contemporary, contemporaneous
1. Contemporary has two main meanings: (1) ‘living or occurring at the same time’, both as an adjective (often followed by with) and as a noun (often followed by of):

• Austen Layard, a contemporary of Wallace who had discovered the ancient city of Nineveh —L. Blair, 1988

• The finest novelists contemporary with him, particularly George Eliot and Hardy, are drawn to describe similar interiors for related, although slightly different, reasons —P. Tristam, 1989

and (2) ‘existing or done at the present time’ (as in contemporary literature) and hence ‘up-to-date, modern’ (as in contemporary ideas / contemporary furnishings). The logic of this sense, which appears at first sight to be inconsistent with the first, is that it is elliptical for ‘contemporary with the present’. The risk of ambiguity is largely theoretical, although it might occur in a sentence such as music performed on contemporary instruments, where it is not clear whether contemporary refers to the time of the music or the time of the performance.
2. Contemporaneous (17c) is an adjective restricted to the first meaning, and is available when all risk of misunderstanding needs to be eliminated. It is found surprisingly often, especially in historical contexts:

• Built in the thirteenth and fourteenth centuries, they are contemporaneous with many of the great Gothic cathedrals of Europe —S. Stewart, 1991

• Workers…experienced an absence of light and air that made conditions even in contemporaneous London and Paris seem favourable —S. Lash, 1990.

Modern English usage. 2014.

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Look at other dictionaries:

  • contemporaneous — I adjective coeval, coexistent, coexisting, coincident, coinciding, coinstantaneous, concomitant, concurrent, concurring, contemporary, correspondent, corresponding, quod eodem tempore est, simultaneous, synchronal, synchronistic, synchronous… …   Law dictionary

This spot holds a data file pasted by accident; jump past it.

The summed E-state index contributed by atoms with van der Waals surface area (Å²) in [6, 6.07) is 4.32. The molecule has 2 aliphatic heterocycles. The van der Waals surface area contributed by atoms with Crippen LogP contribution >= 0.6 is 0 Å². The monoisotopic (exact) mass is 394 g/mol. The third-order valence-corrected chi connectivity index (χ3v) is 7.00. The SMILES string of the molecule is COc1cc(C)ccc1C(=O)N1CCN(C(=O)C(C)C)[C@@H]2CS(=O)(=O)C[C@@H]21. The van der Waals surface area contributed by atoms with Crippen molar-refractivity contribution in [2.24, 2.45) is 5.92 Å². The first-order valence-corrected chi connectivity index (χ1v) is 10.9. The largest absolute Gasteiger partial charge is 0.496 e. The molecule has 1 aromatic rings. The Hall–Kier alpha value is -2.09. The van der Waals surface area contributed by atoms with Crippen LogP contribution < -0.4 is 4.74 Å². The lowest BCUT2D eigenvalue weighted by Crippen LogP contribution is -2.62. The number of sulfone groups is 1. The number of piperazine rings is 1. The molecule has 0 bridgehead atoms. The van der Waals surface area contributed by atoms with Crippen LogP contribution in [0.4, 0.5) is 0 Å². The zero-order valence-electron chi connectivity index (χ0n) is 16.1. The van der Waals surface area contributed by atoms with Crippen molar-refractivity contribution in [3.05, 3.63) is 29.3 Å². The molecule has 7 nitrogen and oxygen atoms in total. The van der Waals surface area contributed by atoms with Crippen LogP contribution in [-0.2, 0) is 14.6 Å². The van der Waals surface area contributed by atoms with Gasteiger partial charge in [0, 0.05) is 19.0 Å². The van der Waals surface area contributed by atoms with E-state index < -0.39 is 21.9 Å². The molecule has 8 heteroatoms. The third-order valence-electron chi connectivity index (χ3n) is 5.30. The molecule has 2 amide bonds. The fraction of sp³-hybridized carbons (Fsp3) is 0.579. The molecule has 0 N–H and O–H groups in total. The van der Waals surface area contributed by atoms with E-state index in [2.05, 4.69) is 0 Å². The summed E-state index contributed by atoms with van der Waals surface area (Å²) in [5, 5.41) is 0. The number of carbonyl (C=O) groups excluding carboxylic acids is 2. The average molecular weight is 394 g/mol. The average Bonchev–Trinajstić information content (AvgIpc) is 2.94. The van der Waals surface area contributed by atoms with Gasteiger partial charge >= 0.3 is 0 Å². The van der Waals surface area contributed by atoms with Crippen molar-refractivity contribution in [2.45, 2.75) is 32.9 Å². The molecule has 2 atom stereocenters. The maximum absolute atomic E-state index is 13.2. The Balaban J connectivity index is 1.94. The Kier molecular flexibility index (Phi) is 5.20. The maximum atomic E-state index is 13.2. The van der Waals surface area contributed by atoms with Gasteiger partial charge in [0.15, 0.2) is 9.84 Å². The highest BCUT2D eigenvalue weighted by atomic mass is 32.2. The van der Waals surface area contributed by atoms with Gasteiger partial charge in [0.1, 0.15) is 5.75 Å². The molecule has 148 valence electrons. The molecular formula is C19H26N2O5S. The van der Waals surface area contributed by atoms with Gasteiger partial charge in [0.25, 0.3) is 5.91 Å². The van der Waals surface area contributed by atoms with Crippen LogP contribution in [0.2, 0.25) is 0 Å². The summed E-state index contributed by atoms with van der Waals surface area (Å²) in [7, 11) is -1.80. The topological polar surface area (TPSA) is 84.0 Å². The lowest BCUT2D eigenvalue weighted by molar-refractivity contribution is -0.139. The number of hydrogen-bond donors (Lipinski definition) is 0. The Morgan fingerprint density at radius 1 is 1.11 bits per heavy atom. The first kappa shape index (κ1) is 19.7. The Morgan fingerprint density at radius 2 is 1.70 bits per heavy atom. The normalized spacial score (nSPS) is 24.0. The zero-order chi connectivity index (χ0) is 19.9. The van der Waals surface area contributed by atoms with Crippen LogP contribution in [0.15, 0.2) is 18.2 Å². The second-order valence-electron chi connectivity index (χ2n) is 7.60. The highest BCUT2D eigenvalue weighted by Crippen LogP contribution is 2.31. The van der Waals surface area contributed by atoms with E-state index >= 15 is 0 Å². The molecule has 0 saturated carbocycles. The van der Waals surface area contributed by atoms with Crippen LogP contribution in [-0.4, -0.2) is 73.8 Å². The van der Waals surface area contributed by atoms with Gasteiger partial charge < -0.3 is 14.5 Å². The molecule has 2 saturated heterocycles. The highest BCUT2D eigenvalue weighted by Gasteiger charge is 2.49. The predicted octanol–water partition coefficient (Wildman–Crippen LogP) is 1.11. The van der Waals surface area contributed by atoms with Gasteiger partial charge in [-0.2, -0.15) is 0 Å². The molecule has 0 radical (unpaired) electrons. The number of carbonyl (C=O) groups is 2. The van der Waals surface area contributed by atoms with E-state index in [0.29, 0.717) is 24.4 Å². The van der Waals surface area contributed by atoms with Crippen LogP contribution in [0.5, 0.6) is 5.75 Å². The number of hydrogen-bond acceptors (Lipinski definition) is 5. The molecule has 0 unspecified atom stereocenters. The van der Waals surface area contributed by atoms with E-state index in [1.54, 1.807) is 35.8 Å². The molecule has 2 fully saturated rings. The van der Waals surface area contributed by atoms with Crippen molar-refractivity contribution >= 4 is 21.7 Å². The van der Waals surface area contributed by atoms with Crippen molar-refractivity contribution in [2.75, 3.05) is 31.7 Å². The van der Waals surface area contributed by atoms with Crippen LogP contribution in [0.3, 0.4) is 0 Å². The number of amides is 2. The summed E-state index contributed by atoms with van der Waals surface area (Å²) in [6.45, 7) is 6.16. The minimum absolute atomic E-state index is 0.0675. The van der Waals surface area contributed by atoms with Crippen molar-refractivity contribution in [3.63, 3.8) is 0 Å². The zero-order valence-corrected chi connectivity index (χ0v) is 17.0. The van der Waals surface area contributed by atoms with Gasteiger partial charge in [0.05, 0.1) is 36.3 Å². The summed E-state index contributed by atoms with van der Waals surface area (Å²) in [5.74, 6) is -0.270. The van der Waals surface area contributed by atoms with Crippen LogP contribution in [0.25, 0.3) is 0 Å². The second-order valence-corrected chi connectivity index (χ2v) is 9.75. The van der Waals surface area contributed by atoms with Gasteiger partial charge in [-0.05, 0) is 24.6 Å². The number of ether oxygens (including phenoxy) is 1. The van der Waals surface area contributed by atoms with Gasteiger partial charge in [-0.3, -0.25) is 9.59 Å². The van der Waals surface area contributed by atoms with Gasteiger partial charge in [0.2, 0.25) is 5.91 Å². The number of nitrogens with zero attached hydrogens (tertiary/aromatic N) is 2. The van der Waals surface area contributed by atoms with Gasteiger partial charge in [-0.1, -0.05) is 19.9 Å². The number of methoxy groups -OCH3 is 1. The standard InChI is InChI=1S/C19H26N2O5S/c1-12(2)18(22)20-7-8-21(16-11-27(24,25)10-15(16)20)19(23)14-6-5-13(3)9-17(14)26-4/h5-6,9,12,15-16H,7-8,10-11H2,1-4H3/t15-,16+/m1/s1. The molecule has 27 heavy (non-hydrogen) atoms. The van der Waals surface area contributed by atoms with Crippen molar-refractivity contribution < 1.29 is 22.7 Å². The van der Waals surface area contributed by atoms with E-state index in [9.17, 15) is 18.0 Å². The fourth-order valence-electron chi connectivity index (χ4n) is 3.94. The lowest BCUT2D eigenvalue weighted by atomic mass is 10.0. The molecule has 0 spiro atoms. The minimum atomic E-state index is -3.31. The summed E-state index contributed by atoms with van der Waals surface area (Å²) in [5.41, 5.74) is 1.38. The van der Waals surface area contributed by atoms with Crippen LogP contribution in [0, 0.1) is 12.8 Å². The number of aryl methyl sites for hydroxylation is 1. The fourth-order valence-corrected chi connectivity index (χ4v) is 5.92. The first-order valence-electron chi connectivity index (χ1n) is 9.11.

• Contemporaneous — Con*tem po*ra ne*ous, a. [L. contemporaneus; con + tempus time. See {Temporal}, and cf. {Contemporaneous}.] Living, existing, or occurring at the same time; contemporary. [1913 Webster] The great age of Jewish philosophy, that of Aben Esra,… …   The Collaborative International Dictionary of English

  • contemporaneous — 1650s, from L.L. contemporaneus contemporary, from the same source as CONTEMPORARY (Cf. contemporary) but with a form after L.L. temporaneous timely. Related: Contemporaneously; contemporaneity …   Etymology dictionary

  • contemporaneous — *contemporary, coeval, coetaneous, synchronous, simultaneous, coincident, concomitant, concurrent Contrasted words: *preceding, antecedent, previous, prior, foregoing: following, ensuing, succeeding (see FOLLOW) …   New Dictionary of Synonyms

  • contemporaneous — ► ADJECTIVE ▪ existing at or occurring in the same period of time. DERIVATIVES contemporaneity noun contemporaneously adverb contemporaneousness noun. ORIGIN Latin, from tempus time …   English terms dictionary

  • contemporaneous — [kən tem΄pə rā′nē əs] adj. [L contemporaneus < com , with + tempus: see CONTEMPORARY] existing or happening in the same period of time SYN. CONTEMPORARY contemporaneity [kən tem΄pə rə nē′ə tē; ] also [ kən tem΄pə rənā′ə tē] n.… …   English World dictionary

  • contemporaneous — con|tem|po|ra|ne|ous [ kən,tempə reıniəs ] adjective FORMAL happening or existing during the same period of time: There are several contemporaneous accounts of the meeting. contemporaneous with: His work is contemporaneous with the beginnings of… …   Usage of the words and phrases in modern English

  • contemporaneous — UK [kənˌtempəˈreɪnɪəs] / US adjective formal happening or existing during the same period of time There are several contemporaneous accounts of the meeting. contemporaneous with: His work is contemporaneous with the beginnings of the Pop Art… …   English dictionary

  • contemporaneous — adj. (formal) contemporaneous with * * * [kənˌtempə reɪnɪəs] (formal) contemporaneous with …   Combinatory dictionary

  • contemporaneous — con|tem|po|ra|ne|ous [kənˌtempəˈreıniəs] adj [Date: 1600 1700; : Latin; Origin: contemporaneus, from com ( COM ) + tempus time ] formal happening or done in the same period of time = ↑contemporary contemporaneous with ▪ Built in the 13th century …   Dictionary of contemporary English

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